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The Bravery of “Basic”

The Bravery of “Basic”

dress normal campaign

“Normcore” vs. “basic”: In 2014, these two word-of-the-year contenders valorized and demonized, respectively, the quality of being default. I hate both terms, normcore typifying the ever-present equation of money and style, the idea that “mom jeans” or socks with sandals is a cool look as long as you happen to be a hot young DJ. “Basic bitch” was hilarious when Nicki Minaj said it in verse, but the condescension is unbearable when it’s used without irony, and reminds me of the hordes of iPhone users who expressed disgust when Instagram became available for Android. The horror of accessibility!

Tied up with these terms, too, in my mind: Gap’s appalling “Dress Normal” campaign, an attempt to tap into the normcore trend and reclaim their ‘90s throne as king of closet basics. Instead they came off sounding like a homophobic high-school princess: Dress normal, not like some weird goth. Gratifyingly, the campaign was a commercial failure.

And then also I’m reminded of the upper-class fetishization of simplicity, where getting rid of your worldly goods is treated as a Zen virtue. But as many have pointed out before me, when you can afford to replace everything many times over, it feels like an empty gesture; the poor can’t afford to get rid of all their stuff.

Regardless: I have been thinking about the word “basic” as it applies to style in writing, because I’m finishing a book of persona poems. From the outset, I was determined to use fairly simple, clear diction and syntax for this project, in the main because the speaker of the poems is not a poet. For now let’s avoid going down the garden path of wondering how a non-poet can write poems, even in the poetic equivalent of fan fiction, or whether the speaker of any poem, as opposed to the author, is usually a poet; that way lies madness. The point is, I felt that too much poetical “showing off” wouldn’t be true to the character.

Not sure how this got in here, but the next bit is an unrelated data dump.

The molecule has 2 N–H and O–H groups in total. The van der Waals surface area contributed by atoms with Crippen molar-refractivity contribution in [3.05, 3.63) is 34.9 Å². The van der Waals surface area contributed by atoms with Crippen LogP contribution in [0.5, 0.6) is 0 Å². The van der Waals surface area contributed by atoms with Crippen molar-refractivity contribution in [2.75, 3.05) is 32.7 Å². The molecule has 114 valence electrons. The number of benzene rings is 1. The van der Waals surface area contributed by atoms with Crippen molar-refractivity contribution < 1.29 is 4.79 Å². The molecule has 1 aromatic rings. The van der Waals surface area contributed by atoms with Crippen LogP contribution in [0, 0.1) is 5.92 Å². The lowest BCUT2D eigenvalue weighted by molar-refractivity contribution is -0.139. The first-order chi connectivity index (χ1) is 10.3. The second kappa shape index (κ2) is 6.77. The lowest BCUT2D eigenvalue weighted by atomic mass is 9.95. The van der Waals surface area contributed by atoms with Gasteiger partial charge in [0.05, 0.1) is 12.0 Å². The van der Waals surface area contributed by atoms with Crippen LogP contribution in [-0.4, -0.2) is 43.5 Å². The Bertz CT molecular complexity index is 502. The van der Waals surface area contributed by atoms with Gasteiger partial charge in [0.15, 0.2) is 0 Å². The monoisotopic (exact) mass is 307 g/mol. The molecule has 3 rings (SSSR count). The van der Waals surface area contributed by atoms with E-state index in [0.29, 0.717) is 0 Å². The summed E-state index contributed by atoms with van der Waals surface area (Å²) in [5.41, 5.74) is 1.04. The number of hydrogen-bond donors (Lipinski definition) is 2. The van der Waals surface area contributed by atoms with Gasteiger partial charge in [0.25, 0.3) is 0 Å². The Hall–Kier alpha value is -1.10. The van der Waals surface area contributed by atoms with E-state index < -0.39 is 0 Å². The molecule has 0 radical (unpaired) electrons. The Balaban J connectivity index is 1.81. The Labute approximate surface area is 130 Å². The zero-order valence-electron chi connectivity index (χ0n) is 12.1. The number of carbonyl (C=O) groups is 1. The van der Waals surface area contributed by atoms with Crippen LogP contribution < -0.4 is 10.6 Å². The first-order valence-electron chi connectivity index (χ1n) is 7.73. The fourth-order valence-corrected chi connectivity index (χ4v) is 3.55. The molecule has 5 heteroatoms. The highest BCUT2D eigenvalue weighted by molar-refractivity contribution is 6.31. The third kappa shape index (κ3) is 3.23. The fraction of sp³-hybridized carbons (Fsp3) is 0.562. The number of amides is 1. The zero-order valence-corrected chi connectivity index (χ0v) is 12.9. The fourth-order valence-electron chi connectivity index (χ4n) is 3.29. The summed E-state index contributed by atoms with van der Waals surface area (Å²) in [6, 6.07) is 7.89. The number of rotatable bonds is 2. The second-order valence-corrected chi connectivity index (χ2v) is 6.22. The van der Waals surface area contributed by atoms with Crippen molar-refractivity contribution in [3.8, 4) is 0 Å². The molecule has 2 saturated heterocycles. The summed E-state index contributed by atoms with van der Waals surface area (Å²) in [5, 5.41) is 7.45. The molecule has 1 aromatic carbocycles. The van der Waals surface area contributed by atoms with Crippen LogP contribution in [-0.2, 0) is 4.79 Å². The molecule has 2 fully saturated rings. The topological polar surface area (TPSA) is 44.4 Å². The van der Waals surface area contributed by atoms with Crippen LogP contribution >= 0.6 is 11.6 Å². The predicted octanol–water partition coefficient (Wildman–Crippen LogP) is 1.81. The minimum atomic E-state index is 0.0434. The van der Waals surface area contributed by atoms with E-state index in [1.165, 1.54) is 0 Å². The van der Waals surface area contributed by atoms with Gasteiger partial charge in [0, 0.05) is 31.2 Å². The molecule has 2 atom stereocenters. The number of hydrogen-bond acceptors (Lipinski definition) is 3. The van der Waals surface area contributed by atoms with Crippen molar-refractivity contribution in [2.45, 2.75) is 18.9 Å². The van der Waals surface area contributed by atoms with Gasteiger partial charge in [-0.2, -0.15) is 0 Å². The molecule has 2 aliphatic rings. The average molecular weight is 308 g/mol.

But I’m realizing there’s a second-order level of truth to the simplicity of the language: Judy (whom I’ve borrowed from Wallace Shawn’s play The Designated Mourner) is a person of privilege, possessing both traditional and cultural capital (in Bourdieu-ian terms). Judy has the privilege to dress simply (from the play: “The first thing I did there was to buy some white shirts in the local market”), and it’s doubly fitting that her poems are delivered in a voice of clarity (clarity over quantity).

Though I’m sure this is the right decision for the manuscript, I’m nonetheless a little insecure about it. In a sense, there is nothing to hide behind. The poems are not “difficult.” What ideas they offer are close to the surface, readily available to the reader. What I have convinced myself, or am actively working at convincing myself – it’s a state I have to maintain, like treading water, not a state I can switch into and passively remain in – is that this choice is brave. If the emperor has no clothes, the emperor must be ruthlessly confident in his nudity.

But is it? Is it brave? And why have I made this my project – for different reasons, but again, since my last book also traffics in directness? In one of my favorite reviews, Raymond McDaniel wrote of it:

As I read any one of these poems, I am impressed by how unadorned and dull it seems, but also how impossible to refute. And then I wonder if I would have a more immediately positive response if the surface of the language provided more in the way of glitter and spangle, and if in fact I would prefer the glitter and spangle because it would obviate or reduce my need or desire to feel as if the language was vehicular of thought. In this sense, at least, the more pedestrian and cliché Gabbert seems to be, the more the reader is forced to pay attention, especially to the machine that turns obscurity (defined as that which prohibits something from translation to a lucid thought) into “beauty” and “meaning.”

“How unadorned and dull it seems.” Yes. My model, almost subconsciously since I have not re-read it in full in years, for unadornment is “The Glass Essay,” the long poem that opens Anne Carson’s book Glass, Irony, and God. At the level of the stanza, the line, it delivers utmost basicness:

Liberty means different things to different people.

I have never liked lying in bed in the morning.

Law did.

My mother does.

Dull as toast, on a level. But cumulatively, it is rich. This is not a paradox. Simple parts can accrete into a complex whole. It’s like those close-up photographs of dust: zoom out, or zoom in, and what appears basic isn’t.

Elisa Gabbert
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About The Author

Elisa Gabbert

Elisa Gabbert is the author of The Self Unstable (Black Ocean, 2013) and The French Exit (Birds LLC, 2010). She lives in Denver.

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